Longtime Tyler resident and experienced communications professional John Moore has been tapped to lead Meals on Wheels Ministry.

The announcement came Friday, two days after the organization’s board chairman announced CEO Kari Kietzer was no longer with Meals on Wheels.

The transition comes after months of turmoil within the organization and complaints from current and former employees, volunteers and donors about the organization’s management.

“John Moore brings a track record of leadership, an extensive communications background, and community connections to the Meals on Wheels Ministry, and we are excited that he has joined us,” said John Genung, chairman of the Meals on Wheels Ministry board of directors. “We look forward to John guiding the organization forward as we continue to provide a lifeline of meals to seniors in our region.”

Moore previously worked in community roles at The University of Texas Health Science Center at Tyler, Trinity Mother Frances Hospitals and Clinics, Stewart Regional Blood Center, and in broadcasting at KTBB and KNUE Radio in Tyler. He is also a syndicated newspaper columnist.

Meals on Wheels Ministry provides warm meals to seniors in six East Texas counties: Smith, Gregg, Henderson, Upshur, Van Zandt and Wood.

It receives a combination of funding from donors and government sources, including the East Texas Council of Governments-Area Agency on Aging, and the Texas Department of Agriculture.

Moore’s family has a four-decade connection to Meals on Wheels, including as supporters in Tyler and Ponca City, Oklahoma, the latter being where his mother-in-law was a Meals on Wheels administrator for 39 years and is now a client.

It was that family connection that led Moore to volunteer at Meals on Wheels in Tyler earlier this year, according to a news release.

“I felt that supporting the Meals on Wheels Ministry was important, but I also was led to use my skillsets as a volunteer,” Moore said. “The Meals on Wheels Ministry, like other charitable organizations, has to rely on many funding sources, including the generosity of individuals, to operate.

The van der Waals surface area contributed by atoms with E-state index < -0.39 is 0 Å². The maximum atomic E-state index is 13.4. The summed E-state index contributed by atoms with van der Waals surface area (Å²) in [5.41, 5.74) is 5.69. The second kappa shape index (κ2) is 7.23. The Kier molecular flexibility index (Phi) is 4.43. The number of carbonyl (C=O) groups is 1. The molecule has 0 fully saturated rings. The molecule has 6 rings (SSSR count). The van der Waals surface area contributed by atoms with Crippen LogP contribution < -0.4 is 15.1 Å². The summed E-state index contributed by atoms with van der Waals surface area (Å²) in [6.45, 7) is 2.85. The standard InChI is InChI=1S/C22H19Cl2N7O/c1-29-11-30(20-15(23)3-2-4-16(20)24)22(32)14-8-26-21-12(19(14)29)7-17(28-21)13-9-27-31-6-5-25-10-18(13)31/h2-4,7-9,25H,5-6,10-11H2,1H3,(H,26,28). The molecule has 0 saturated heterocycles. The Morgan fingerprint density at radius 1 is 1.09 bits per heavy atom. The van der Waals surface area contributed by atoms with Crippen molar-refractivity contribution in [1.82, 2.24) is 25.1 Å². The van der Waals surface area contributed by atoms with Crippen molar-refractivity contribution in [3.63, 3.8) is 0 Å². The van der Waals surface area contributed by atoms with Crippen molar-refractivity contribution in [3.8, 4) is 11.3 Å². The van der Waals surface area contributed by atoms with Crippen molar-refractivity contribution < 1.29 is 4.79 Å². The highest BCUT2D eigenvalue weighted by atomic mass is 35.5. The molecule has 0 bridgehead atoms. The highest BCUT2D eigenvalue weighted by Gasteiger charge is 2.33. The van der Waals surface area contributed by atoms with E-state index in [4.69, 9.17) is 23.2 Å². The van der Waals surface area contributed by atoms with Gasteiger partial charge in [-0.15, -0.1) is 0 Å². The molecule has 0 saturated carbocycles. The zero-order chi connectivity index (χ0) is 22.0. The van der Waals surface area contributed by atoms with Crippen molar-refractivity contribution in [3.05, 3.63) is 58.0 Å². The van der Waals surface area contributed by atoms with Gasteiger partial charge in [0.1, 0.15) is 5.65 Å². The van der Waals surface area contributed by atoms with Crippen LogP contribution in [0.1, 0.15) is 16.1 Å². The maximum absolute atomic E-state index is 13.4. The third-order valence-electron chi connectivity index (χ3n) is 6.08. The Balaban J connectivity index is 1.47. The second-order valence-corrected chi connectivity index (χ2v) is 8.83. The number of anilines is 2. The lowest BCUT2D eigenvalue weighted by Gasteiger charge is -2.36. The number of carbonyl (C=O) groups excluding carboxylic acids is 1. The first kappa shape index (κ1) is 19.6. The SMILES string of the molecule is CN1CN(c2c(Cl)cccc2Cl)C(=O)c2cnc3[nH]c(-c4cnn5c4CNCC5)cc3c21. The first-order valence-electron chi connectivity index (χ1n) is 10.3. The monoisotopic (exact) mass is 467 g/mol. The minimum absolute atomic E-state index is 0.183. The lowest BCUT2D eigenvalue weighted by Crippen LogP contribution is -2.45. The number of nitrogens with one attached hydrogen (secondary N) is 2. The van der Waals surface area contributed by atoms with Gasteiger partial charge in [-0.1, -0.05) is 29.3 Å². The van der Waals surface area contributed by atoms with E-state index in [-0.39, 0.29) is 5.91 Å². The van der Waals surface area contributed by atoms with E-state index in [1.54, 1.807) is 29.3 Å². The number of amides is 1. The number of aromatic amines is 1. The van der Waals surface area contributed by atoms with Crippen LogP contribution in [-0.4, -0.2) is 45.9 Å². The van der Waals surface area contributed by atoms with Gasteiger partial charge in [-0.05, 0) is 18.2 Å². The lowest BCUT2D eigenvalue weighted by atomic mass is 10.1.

“But, the backbone of Meals on Wheels are the volunteers,” he said. “The life experiences and backgrounds of those who give their time and expertise is truly amazing, and brings great value to the organization. Volunteering gave me clarity and a calling to do more. When the board invited me to consider the executive director position, I knew I was being led where I was supposed to be.”

As he takes the helm, Moore has several goals for the ministry including publicizing its work.

“Meals on Wheels dates back to the 1950s in America and most people know about us,” he said. “But, I think there’s a great opportunity to emphasize that what we do is more than just deliver nutritious food. Many of our clients are elderly with health issues and have few to no visitors.”

Moore praised the organization’s volunteers who he said provide human interaction and check on the clients who can remain in their homes and independent because of the service.

Moore said volunteer recruitment, serving more clients and fundraising are other goals for the organization.

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